IRS Hardship: Getting Put into Currently Not Collectible Status
Sometimes taxpayers come across unforeseen financial events and it puts them in a situation where they are simply not able to pay the IRS the taxes that are owed. The IRS understands that this happens and has the power to declare an individual Currently not Collectible if a taxpayer can prove to the IRS that the collection of the tax would cause financial hardship. Once the IRS hardship is approved, then your hardship will temporarily stop collections. The IRS will follow up 12 to 18 months later to see your financial situation has improved enough in order to start collections again. An IRS hardship won’t solve your tax problem entirely but it will buy you more time to deal with it.
FLAT FEE TAX SERVICE, INC. RECOMMENDS AN IRS HARDSHIP FOR THOSE WHO OWE LESS THAN $10,000.
FOR TAXPAYERS WHO OWE $10,000 OR MORE,
OUR IRS TAX LAWYERS RECOMMEND
AN OFFER IN COMPROMISE.
How to be Declared Currently Not Collectible by Proving Your IRS Hardship
Filing for an IRS Hardship and Being Declared Currently not Collectible
When filing for the Currently not Collectible status you will be required to fill out detailed IRS forms as well as provide detailed information about your financial situation. It is important to provide the IRS with enough information to prove that you do not have the means to pay taxes owed and it would be to their benefit to stop collections and allow you more time.
IRS Hardship/Currently not Collectible Status Frequently Asked Questions
Q: What are other names of IRS Hardship?
A: You may hear many different names for IRS hardship and they all basically mean the same thing. The different names are the following: IRS Uncollectible Status, Status 53, Currently not Collectible and CNC Status.
Q: Does a CNC or Currently Not Collectible Extend the Statute of Limitations?
A: Nope. However, interest and penalties continue to accrue.
Q: What are the monthly amounts for a two-person household when considering someone for IRS hardship status (2017)?
$612 for food
$138 for apparel and service
$65 for housekeeping supplies
$63 for personal care and services
$254 for miscellaneous expenses
$49 for Under 65 Health Care and $117 for over 65
$189 for Public Transportation, $485 for ownership costs of one car, $970 for two cars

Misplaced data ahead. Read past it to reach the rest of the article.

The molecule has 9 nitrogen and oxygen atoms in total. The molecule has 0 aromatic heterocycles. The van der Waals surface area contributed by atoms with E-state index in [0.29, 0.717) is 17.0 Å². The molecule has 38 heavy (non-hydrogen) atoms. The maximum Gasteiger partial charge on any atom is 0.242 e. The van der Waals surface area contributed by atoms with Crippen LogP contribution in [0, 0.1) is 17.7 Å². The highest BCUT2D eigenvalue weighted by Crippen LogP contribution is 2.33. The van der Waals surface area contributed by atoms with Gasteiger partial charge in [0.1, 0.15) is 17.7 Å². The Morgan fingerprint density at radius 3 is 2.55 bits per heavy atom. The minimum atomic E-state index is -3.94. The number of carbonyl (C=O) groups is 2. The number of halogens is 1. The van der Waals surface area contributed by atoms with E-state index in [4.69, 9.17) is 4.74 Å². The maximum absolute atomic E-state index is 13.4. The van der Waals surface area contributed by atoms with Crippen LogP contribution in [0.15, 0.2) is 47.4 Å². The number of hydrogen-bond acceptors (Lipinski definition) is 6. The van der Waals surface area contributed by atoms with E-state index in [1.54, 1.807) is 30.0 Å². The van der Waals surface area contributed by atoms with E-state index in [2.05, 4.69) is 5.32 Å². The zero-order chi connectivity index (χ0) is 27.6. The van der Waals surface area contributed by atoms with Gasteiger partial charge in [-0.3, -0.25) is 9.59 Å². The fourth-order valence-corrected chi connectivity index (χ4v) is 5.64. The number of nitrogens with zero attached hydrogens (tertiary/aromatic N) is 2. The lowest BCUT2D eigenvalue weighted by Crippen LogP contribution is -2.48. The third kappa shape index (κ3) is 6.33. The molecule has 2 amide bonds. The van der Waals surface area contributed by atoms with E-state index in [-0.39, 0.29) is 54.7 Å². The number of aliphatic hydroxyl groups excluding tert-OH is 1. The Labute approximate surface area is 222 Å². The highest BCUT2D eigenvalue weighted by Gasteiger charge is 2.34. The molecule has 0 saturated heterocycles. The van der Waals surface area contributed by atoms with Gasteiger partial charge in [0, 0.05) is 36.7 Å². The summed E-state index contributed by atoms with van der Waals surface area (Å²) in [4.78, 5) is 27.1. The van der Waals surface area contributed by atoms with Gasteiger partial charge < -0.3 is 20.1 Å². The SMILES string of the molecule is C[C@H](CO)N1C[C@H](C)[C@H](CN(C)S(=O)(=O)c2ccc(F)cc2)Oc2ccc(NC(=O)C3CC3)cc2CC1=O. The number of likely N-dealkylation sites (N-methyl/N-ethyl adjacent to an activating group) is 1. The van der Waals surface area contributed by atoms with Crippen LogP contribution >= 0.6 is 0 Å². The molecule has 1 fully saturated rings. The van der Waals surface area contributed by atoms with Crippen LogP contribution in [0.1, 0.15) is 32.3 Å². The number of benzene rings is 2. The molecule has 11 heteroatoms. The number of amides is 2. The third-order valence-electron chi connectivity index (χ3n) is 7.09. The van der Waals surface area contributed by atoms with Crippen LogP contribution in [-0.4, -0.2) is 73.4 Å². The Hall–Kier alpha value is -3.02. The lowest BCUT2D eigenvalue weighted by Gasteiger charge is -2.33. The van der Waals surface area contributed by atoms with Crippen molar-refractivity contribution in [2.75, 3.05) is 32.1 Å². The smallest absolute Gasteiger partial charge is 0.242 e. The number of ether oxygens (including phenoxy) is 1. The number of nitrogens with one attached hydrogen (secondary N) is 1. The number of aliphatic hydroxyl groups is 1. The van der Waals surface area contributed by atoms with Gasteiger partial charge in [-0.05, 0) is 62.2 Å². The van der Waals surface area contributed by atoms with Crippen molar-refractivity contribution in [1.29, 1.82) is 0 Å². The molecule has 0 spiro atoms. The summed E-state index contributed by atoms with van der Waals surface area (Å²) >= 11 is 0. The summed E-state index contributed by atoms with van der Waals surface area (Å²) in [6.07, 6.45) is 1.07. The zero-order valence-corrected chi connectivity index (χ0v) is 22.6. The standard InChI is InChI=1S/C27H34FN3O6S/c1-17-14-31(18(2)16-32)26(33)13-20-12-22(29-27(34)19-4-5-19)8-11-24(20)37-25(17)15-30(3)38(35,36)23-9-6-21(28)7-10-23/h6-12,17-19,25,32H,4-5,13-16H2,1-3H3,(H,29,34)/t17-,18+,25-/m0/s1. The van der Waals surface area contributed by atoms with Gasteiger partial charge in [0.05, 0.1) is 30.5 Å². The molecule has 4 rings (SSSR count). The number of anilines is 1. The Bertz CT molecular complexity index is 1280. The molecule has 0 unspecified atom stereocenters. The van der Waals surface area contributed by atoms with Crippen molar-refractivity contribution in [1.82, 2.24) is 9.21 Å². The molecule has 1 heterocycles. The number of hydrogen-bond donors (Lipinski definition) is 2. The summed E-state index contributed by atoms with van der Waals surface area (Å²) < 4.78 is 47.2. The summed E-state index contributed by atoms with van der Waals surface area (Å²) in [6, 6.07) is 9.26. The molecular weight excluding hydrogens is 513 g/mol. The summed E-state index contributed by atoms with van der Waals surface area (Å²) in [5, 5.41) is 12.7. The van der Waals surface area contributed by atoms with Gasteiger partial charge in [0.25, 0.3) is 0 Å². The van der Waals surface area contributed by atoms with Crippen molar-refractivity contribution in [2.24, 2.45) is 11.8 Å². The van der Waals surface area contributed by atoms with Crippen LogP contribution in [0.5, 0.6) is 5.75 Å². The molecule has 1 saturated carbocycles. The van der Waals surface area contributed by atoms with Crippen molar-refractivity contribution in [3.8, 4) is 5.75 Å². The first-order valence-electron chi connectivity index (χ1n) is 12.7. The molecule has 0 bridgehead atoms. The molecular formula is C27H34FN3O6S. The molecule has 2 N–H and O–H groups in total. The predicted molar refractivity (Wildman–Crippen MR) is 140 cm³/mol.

Note: National standards vary by household size. Find out more here.
Local standards include monthly allotments for housing, utilities, and transportation operating costs by region. In other words, these expenses are based on where you live in the country. Housing and utilities are based at the county level, whereas car operation costs are based at the regional level.
Monthly allowance for the operation of cars based on region of the country
Monthly allowance for housing and utilities set at the county level
Q: Where can I find detailed amounts the IRS uses for common necessities?
National Standards Food, Clothing, and Other Items
National Standards: Out-of-Pocket Health Care Expenses
Local Standards: Housing and Utilities
Local Standards: Transportation
Q: Is there a specific form to file for IRS Hardship?
A: No, there is not a specific form that can be used to file for an IRS hardship. You will need to work with the IRS and ask them to be considered for Currently Not Collectible status. In order to be considered, you will be required to prove that the collection of the tax would cause financial hardship and they will require you to fill out IRS form 433-F which will be detailed financial information about you. They will also require detailed information about your monthly expenses.
Q: If I am declared Currently not Collectible will I ever have to pay the IRS?
A: Only if your financial earnings significantly improve. When you are declared Currently not Collectible, it is only temporary and the IRS will check your tax returns every 2 years. There are some cases where someone can remain on Currently not Collectible status for so long that the statute of limitations expires on your tax debt and the IRS legally do not have to pay it anymore.
Q: Are there other options I should consider before trying for an IRS Hardship?
A: Yes, you should consider other options before trying to be declared uncollectible because a Currently Not Collectible Status or IRS hardship generally comes with a federal tax lien. If you own property and have no intention to sell your property, then a tax lien will have no effect. If you have poor credit, then a federal tax lien will have little to no effect on you.
YOU HAVE THE DECISION TO MAKE. IS IT BETTER TO KEEP WHAT LITTLE MONEY YOU HAVE, OR, MAKE PAYMENTS TO THE IRS?
If you can make a small monthly payment of the debt owed it is possible that you may qualify for an installment agreement. If you can make the required payments with an installment agreement without causing financial hardship to yourself then it is likely you will be denied hardship status. If you are a good candidate for IRS hardship it is also a possibility that you may qualify for an Offer in Compromise. With an Offer in Compromise, you can settle the taxes you owe for less.